A Deadly Mix: Opioids and Alcohol

By Pat Anson, Editor

Taking one oxycodone tablet together with alcohol significantly raises the risk of respiratory depression and possible death, according to a new study by Dutch researchers. Elderly people were more likely to experience this complication, researchers found.

The study, published in the journal Anesthesiology, is one of the first to address the effect of alcohol and opioids on respiratory depression, which causes breathing to become extremely shallow or stop altogether.

"Unfortunately, we're seeing more fatalities and people in emergency rooms after having misused or abused legally prescribed opioids, like oxycodone, while having consumed alcohol," said lead author Albert Dahan, MD, a professor of anesthesiology at Leiden University Medical Center in the Netherlands.

"Respiratory depression is a potentially fatal complication of opioid use. We found alcohol exacerbated the already harmful respiratory effects of opioids."

Dahan and his colleagues studied the effects of oxycodone and alcohol on breathing in 12 healthy young volunteers (ages 21 to 28) and 12 elderly volunteers (ages 66 to 77). On three separate occasions, the volunteers were given one 20 mg oxycodone tablet combined with an intravenous infusion of ethanol (alcohol).

The amount of alcohol was increased until blood-alcohol levels reached 0.5 g/L on the second visit and 1.0 g/L on the third visit, as measured through the volunteers' breath. A man would need to consume about 5 alcoholic drinks to reach the latter level.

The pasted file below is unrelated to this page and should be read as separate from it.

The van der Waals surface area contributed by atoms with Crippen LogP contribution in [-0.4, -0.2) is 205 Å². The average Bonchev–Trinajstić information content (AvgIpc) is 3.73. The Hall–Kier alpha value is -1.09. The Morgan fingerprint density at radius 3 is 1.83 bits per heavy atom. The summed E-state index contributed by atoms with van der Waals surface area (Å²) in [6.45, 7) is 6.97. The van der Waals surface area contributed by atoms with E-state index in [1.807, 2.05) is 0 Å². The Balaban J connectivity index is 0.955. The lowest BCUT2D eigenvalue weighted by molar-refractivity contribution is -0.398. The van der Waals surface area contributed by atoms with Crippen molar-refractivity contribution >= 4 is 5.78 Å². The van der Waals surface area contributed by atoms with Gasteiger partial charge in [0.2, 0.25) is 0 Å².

Taken alone, one oxycodone tablet reduced respiratory ventilation – the amount of air the volunteers breathed per minute -- by 28 percent. Adding 1.0 g/L of alcohol caused ventilation to further decrease by another 19 percent - a total decrease of 47 percent.

The combination of alcohol and oxycodone also caused a significant increase in the number of times volunteers temporarily stopped breathing. This was especially true in the elderly volunteers, who were more likely to experience repeated episodes where they temporarily stopped breathing.

"We hope to increase awareness regarding the dangers of prescription opioids, the increased danger of the simultaneous use of opioids and alcohol, and that elderly people are at an even greater increased risk of this potentially life-threatening side effect," said Dahan. "Ultimately, people should know that it is never a good idea to drink alcohol with opioids."

Although warning labels for oxycodone and other opioids caution against using them with alcohol, it’s common for the two to be mixed. A recent study by the Centers for Disease Control and Prevention found that alcohol was involved in about 15 percent of drug overdoses, including deaths associated with oxycodone, hydrocodone, morphine and fentanyl.